The 18-member union grew at a lethargic 0.2 percent annual rate in the second quarter, according to Eurostat, compared with a 0.8 percent annual rate for the first quarter. Germany, which has been the only major economy to hold strong during the global recession, registered a 0.2 percent contraction, while France had zero growth for the quarter.
European markets and bonds fell as national figures started to trickle out. The weak growth leaves the region in a continuing struggle to deal with 18 million unemployed people in the region and a drastic drop in consumer prices, leading to an outright deflation.
"Not only does this render the E.C.B.'s anemic growth forecast of 1 percent for 2014 unrealistic," Lena Komileva, chief economist at G Plus Economics in London, told the New York Times, "but it is hard to see just what will keep the recovery growing."
Consumer prices grew only 0.4 percent from a year earlier across the region, suggesting that deflationary pressures were still strong.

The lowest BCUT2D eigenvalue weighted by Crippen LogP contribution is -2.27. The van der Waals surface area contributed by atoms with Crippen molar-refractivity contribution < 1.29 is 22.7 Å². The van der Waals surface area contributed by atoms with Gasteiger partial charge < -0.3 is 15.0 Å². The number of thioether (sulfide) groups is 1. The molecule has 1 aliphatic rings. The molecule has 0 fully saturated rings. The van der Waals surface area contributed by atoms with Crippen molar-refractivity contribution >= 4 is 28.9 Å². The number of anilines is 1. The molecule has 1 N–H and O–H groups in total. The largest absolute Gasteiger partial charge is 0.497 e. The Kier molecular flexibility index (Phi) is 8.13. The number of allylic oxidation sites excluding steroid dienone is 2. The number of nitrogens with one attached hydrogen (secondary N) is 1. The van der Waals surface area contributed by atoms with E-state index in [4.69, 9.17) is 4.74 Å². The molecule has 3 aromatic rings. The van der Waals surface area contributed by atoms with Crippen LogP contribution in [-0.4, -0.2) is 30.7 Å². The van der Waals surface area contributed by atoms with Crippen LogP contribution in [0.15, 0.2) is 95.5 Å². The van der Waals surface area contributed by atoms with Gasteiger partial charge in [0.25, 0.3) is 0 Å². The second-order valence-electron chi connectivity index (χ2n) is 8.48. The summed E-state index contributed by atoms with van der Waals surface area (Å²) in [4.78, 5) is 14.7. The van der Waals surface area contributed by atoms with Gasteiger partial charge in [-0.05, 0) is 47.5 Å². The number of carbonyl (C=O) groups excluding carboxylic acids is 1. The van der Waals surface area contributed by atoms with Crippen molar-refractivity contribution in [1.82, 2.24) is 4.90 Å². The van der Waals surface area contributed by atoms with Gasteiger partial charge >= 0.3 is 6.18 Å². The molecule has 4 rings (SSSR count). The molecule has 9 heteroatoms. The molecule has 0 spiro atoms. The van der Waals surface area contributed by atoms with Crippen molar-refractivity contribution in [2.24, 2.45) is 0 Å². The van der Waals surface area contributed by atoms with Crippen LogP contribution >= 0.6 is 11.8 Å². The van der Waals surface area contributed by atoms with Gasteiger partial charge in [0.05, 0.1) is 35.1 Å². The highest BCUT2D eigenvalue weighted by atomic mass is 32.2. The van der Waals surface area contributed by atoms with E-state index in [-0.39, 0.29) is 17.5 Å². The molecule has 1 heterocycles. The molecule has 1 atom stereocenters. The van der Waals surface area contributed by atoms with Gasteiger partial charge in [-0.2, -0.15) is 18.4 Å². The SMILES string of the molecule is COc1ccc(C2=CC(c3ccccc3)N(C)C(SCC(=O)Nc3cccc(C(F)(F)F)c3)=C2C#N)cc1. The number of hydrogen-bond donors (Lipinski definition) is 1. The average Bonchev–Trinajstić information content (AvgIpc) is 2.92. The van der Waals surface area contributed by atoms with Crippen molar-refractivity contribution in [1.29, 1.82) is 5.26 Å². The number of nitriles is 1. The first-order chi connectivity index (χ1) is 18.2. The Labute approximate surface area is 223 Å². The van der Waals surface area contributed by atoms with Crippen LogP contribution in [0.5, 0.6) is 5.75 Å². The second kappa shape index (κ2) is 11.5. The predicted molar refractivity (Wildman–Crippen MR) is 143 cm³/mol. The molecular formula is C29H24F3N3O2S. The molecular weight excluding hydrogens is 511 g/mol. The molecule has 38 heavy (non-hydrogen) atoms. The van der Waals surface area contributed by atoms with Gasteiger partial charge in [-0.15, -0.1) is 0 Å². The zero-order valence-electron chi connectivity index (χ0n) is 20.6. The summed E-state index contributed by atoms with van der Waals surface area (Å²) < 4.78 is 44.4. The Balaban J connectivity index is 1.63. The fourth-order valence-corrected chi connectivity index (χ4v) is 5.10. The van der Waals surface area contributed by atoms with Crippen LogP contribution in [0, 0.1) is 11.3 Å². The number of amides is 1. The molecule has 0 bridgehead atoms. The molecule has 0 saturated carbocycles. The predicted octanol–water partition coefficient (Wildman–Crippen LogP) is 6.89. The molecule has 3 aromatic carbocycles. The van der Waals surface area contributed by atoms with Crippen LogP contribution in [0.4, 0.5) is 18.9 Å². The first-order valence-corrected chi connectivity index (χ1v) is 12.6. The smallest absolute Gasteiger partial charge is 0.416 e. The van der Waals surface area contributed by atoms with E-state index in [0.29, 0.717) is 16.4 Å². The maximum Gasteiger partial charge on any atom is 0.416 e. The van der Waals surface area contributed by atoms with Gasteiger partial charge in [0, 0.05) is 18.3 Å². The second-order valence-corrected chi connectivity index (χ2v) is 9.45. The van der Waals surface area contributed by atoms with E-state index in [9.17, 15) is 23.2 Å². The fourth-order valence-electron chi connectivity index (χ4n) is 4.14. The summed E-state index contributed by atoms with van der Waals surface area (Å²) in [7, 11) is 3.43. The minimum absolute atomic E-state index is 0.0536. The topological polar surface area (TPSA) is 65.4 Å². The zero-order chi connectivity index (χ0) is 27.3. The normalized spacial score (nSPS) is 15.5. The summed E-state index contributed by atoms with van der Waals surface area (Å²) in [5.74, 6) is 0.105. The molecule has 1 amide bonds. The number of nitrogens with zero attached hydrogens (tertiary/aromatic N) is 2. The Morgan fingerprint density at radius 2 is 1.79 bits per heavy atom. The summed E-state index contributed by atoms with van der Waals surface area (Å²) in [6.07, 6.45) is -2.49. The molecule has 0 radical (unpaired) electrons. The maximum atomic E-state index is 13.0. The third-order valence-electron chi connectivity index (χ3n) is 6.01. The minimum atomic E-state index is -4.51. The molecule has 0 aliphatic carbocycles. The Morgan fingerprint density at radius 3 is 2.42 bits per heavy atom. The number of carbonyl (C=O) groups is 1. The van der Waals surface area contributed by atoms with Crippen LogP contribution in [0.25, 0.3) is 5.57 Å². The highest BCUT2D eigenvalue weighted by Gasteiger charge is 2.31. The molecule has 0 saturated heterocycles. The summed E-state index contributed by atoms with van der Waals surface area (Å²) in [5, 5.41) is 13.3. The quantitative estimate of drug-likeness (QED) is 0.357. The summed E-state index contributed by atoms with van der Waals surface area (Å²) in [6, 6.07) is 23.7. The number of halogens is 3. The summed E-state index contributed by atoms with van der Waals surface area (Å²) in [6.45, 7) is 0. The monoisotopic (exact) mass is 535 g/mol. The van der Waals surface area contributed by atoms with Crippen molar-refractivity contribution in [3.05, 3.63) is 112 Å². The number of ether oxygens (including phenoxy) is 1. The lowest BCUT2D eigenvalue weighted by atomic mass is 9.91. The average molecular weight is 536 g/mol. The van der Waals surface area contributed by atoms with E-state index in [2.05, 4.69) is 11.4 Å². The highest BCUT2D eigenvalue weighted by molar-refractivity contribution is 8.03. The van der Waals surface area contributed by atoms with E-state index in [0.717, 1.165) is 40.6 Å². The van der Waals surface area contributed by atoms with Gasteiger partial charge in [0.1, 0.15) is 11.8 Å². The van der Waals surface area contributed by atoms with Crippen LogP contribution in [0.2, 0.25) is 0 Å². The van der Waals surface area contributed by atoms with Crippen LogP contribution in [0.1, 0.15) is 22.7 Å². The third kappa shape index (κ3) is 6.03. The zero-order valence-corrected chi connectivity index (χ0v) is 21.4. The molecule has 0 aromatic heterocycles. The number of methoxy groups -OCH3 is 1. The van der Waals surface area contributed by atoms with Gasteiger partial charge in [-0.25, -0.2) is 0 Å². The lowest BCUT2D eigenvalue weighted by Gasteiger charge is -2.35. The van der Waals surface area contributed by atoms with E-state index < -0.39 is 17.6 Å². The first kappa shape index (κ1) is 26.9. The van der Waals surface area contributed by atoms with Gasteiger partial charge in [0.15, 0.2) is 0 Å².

Uncertainty in Ukraine and a possible escalation in the conflict also contributed to the slow growth, as the Eurozone continues to place economic sanctions on Russia. The region's sluggish growth also affects the U.S. and major Asian markets as demand for goods will be low from Europe, possibly affecting growth in these markets.
"We're seeing the crisis worsen in Ukraine and Russia as well as a difficult political situation in the Middle East," said Kasper Rorsted, chief executive of Henkel AG, in an earnings call Tuesday. "The situation remains volatile, and we don't see it changing any time soon."
There was some good news, as Spain logged 0.6 percent growth, growing from the 0.4 percent it registered in the first quarter. After contracting in the first quarter, Portugal returned to growth, with Cyprus and Greece close to breaking even.
Thursday's numbers follow Japan's growth numbers, which had the world's third-largest economy shrinking, on account of an 8 percent sales tax that came onto effect April 1.
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